November 13,2001

Grassley Seeks Bipartisan Action to Boost Troubled Economy

WASHINGTON — This afternoon the U.S. Senate began consideration of legislation to
stimulate the troubled economy. Sen. Chuck Grassley of Iowa led debate on the Republican side
from his position as Ranking Member of the Committee on Finance.

A copy of Grassley’s opening floor statement follows.

Mr. President, I rise to join the opening debate on the economic stimulus bill. Chairman Baucus and
I shared a goal at the start of this process. We both wanted a bipartisan economic stimulus package that also
addressed the unemployment benefits and health care needs of dislocated workers. I still have that goal.

Mr. President, my discussion this afternoon will be divided into three parts. First, I’d like to talk
about the process for this bill. Secondly, I will talk about the substance, looking at similarities and differences
in each caucus’ approach. And finally, I will talk about how we resolve these differences and get a bipartisan
bill through the Senate.

Let’s turn to process first. Chairman Baucus rightly insisted that the Finance Committee act on this
matter. As Ranking Member, the Chairman can always count on my support in respecting the jurisdiction of
the committee.

Unfortunately, however, in asserting our jurisdiction, we did not operate in our bipartisan tradition.
Despite all the speeches to the contrary, the bill put forth in the Finance Committee was designed to be partisan.

That economic stimulus bill that passed out of the Finance Committee embodied the Democratic Caucus
position on this issue. It was precooked and passed out of the Committee because Democrats decided to deal
only with themselves. As unfortunate as that event was, it is now water under the bridge. What is equally
unfortunate, however, is that the partisan acts of the Democrats in the Finance Committee have necessitated
a confrontational debate from each side.

By choosing a partisan strategy, the Democratic Leadership has placed us in a position where, aside
from the substantive issues involved, there is necessarily a partisan division. I point this out only because it
is a needless barrier to my goal of a bipartisan stimulus package. Now, on the Senate floor, the Majority Leader
does not have an unfettered right to push this bill through on a partisan basis. Because this bill violates the
restrictions of the budget resolution, it is subject to a 60-vote point of order. So, too, by the way, would a
Republican alternative. So, Mr. President, you can see we are in the position where neither side can win here.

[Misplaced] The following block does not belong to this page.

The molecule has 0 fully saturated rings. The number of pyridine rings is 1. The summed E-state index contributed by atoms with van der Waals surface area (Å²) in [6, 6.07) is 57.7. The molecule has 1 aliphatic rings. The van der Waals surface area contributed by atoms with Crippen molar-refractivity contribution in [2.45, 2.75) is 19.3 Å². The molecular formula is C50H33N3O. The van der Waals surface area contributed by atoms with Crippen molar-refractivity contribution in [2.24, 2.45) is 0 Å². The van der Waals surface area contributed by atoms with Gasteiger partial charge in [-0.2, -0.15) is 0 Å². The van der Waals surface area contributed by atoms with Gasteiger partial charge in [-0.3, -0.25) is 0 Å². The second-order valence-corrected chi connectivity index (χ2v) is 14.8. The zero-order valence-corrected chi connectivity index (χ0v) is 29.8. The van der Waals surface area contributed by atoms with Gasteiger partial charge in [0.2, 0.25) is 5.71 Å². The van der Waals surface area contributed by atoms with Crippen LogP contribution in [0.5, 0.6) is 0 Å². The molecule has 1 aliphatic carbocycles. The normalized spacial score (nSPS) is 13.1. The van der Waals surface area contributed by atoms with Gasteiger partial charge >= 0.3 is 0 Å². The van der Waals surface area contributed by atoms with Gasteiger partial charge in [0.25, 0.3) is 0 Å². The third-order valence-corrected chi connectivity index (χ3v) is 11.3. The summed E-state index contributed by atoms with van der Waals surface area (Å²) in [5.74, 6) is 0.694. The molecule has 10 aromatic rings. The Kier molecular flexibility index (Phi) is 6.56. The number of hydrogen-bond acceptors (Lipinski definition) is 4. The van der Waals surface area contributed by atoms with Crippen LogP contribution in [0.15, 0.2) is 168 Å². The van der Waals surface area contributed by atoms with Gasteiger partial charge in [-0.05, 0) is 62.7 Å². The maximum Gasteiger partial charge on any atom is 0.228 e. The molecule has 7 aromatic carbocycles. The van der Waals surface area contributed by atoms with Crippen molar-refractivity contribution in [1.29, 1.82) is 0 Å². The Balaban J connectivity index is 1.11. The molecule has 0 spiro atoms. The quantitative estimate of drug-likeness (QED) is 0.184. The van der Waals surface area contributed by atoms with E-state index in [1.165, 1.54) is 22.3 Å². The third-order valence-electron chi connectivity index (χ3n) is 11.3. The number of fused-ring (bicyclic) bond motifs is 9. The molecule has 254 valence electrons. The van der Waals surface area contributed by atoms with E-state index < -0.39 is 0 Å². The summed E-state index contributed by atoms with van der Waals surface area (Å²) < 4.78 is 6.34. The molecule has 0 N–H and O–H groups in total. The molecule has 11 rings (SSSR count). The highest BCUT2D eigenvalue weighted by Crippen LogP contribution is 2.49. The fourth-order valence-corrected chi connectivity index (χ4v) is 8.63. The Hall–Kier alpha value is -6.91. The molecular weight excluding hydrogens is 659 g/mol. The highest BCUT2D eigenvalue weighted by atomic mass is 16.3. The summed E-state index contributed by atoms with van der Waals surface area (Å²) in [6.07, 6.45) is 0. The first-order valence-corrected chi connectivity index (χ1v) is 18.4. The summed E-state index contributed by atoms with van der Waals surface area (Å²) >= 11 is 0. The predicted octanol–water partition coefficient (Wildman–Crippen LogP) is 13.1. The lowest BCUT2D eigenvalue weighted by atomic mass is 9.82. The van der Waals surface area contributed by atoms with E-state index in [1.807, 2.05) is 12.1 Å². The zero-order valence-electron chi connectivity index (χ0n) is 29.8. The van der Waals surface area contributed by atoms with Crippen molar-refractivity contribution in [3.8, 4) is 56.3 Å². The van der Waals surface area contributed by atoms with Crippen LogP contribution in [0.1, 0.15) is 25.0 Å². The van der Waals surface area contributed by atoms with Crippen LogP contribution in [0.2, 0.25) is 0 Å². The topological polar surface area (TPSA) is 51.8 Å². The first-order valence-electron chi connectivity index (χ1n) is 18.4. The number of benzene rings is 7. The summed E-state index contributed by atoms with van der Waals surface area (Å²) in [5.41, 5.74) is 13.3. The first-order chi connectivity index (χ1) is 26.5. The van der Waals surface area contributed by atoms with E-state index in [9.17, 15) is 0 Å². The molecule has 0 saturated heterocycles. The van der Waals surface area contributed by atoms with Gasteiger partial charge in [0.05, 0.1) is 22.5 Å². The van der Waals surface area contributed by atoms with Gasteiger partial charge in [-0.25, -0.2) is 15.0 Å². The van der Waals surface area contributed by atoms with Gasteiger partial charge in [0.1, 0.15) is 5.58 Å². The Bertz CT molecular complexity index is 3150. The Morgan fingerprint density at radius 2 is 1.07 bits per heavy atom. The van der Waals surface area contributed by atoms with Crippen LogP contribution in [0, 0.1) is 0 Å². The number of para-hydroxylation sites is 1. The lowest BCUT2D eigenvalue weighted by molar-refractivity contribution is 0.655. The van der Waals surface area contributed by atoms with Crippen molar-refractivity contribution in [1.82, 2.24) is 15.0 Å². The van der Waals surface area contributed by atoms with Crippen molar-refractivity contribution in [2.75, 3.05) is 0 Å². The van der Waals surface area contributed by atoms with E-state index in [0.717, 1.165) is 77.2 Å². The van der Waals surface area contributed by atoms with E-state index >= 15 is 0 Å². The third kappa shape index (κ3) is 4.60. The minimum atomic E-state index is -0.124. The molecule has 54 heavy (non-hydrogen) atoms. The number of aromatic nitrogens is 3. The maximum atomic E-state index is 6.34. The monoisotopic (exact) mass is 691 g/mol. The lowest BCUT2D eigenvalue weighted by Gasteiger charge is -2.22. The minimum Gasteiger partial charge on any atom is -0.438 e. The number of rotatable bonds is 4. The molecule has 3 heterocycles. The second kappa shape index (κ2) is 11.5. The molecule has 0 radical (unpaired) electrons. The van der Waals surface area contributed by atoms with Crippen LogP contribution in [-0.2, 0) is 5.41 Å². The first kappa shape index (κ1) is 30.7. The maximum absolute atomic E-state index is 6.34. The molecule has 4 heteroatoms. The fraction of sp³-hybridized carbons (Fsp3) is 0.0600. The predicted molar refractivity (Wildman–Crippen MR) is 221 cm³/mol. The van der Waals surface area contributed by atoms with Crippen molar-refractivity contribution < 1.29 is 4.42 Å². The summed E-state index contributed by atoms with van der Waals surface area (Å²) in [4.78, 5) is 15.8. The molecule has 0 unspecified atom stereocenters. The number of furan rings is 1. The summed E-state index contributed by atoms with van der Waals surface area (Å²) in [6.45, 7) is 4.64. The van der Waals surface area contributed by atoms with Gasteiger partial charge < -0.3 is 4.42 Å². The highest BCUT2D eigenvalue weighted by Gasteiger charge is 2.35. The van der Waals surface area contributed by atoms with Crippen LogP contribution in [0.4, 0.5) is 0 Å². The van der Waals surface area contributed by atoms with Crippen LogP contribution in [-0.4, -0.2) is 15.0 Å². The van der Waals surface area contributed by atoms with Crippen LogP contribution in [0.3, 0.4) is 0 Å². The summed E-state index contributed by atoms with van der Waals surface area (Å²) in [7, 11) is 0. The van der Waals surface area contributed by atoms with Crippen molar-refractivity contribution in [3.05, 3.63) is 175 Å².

Mr. President, I am frustrated and disappointed right now. There’s a lot of common ground, but little will on
the Democratic Caucus’ part to meet our side halfway, or even part of the way. That unwillingness doesn’t
make a lot of sense in a Senate that is divided 51-49.

So where is the common ground? Let’s start with the economic stimulus. Basically, the President and
Chairman Greenspan gave a “Greenspan” green light to the stimulus exercise. Chairman Greenspan requested
that we take a hard look at proposals that were temporary, immediate and efficient. Chairman Greenspan said
we needed to pay particular attention to the decline in manufacturing investment. Here is a chart that shows
what Chairman Greenspan was talking about. Democrats and Republicans agreed to pursue accelerated
depreciation as a stimulus measure. Both caucus plans have this proposal in them, though the Democrats are
at a very ineffective 10 percent and the Republicans are at 30 percent.

Both caucuses pursued proposals that while not as stimulative as accelerated depreciation, would still
provide some much-needed relief to struggling businesses. Democrats proposed liberalizing the net operating
loss carryback rules. Republicans proposed repealing the corporate AMT. Here again, there is room to work
on a bipartisan agreement.

Republicans put on the table an acceleration of the income tax rate cuts put in place by the bipartisan
tax relief bill passed earlier this year. The Democratic Leadership objects to the proposal because, even
though this proposal is stimulative, it re-opened a statute that a majority of Democrats did not support.

I recognize that the acceleration is not viewed as common ground, but I’d ask a question. How could
the Democrats re-open the statute by putting the rebates for payroll or non-taxpayers on the table. It appears
to be a bit inconsistent, doesn’t it? To those of us on this side, it appears the Democratic Leadership has taken
the positive gesture by the President on the rebates, but have not been flexible in return.

Needless to say, by default, both sides have common ground on the next round of rebate checks. This
proposal stimulates consumer demand. Former Secretary Rubin was very keen on some modest level of
consumer demand stimulus. So, on the investment side and consumer demand side, both Democrats and
Republicans have proposals with similar features, with the Republicans placing more emphasis on investment.